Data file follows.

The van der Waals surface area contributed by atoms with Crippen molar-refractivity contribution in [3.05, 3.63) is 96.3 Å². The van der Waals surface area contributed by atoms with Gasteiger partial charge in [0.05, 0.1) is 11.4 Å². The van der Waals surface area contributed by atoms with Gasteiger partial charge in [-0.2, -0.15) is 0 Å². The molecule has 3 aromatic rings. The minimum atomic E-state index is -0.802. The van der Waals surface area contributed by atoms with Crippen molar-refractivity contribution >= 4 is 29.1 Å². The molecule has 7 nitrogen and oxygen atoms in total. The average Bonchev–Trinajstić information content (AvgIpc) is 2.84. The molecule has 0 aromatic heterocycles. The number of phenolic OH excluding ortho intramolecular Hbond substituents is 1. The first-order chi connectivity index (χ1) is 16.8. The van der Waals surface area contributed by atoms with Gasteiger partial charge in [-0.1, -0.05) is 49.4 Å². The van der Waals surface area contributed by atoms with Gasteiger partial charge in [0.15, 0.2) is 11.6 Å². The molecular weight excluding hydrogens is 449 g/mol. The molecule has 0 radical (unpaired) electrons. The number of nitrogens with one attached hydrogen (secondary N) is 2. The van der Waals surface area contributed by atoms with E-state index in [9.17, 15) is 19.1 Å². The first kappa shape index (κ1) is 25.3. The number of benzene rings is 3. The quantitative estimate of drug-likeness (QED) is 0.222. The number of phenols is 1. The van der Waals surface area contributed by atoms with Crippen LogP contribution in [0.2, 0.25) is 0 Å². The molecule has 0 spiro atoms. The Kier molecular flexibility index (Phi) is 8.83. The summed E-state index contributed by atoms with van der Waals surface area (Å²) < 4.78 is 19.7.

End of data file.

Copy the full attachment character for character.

The van der Waals surface area contributed by atoms with Crippen molar-refractivity contribution in [3.05, 3.63) is 96.3 Å². The van der Waals surface area contributed by atoms with Gasteiger partial charge in [0.05, 0.1) is 11.4 Å². The van der Waals surface area contributed by atoms with Gasteiger partial charge in [-0.2, -0.15) is 0 Å². The molecule has 3 aromatic rings. The minimum atomic E-state index is -0.802. The van der Waals surface area contributed by atoms with Crippen molar-refractivity contribution >= 4 is 29.1 Å². The molecule has 7 nitrogen and oxygen atoms in total. The average Bonchev–Trinajstić information content (AvgIpc) is 2.84. The molecule has 0 aromatic heterocycles. The number of phenolic OH excluding ortho intramolecular Hbond substituents is 1. The first-order chi connectivity index (χ1) is 16.8. The van der Waals surface area contributed by atoms with Gasteiger partial charge in [-0.1, -0.05) is 49.4 Å². The van der Waals surface area contributed by atoms with Gasteiger partial charge in [0.15, 0.2) is 11.6 Å². The molecular weight excluding hydrogens is 449 g/mol. The molecule has 0 radical (unpaired) electrons. The number of nitrogens with one attached hydrogen (secondary N) is 2. The van der Waals surface area contributed by atoms with E-state index in [9.17, 15) is 19.1 Å². The first kappa shape index (κ1) is 25.3. The number of benzene rings is 3. The quantitative estimate of drug-likeness (QED) is 0.222. The number of phenols is 1. The van der Waals surface area contributed by atoms with Crippen LogP contribution in [0.2, 0.25) is 0 Å². The molecule has 0 spiro atoms. The Kier molecular flexibility index (Phi) is 8.83. The summed E-state index contributed by atoms with van der Waals surface area (Å²) < 4.78 is 19.7.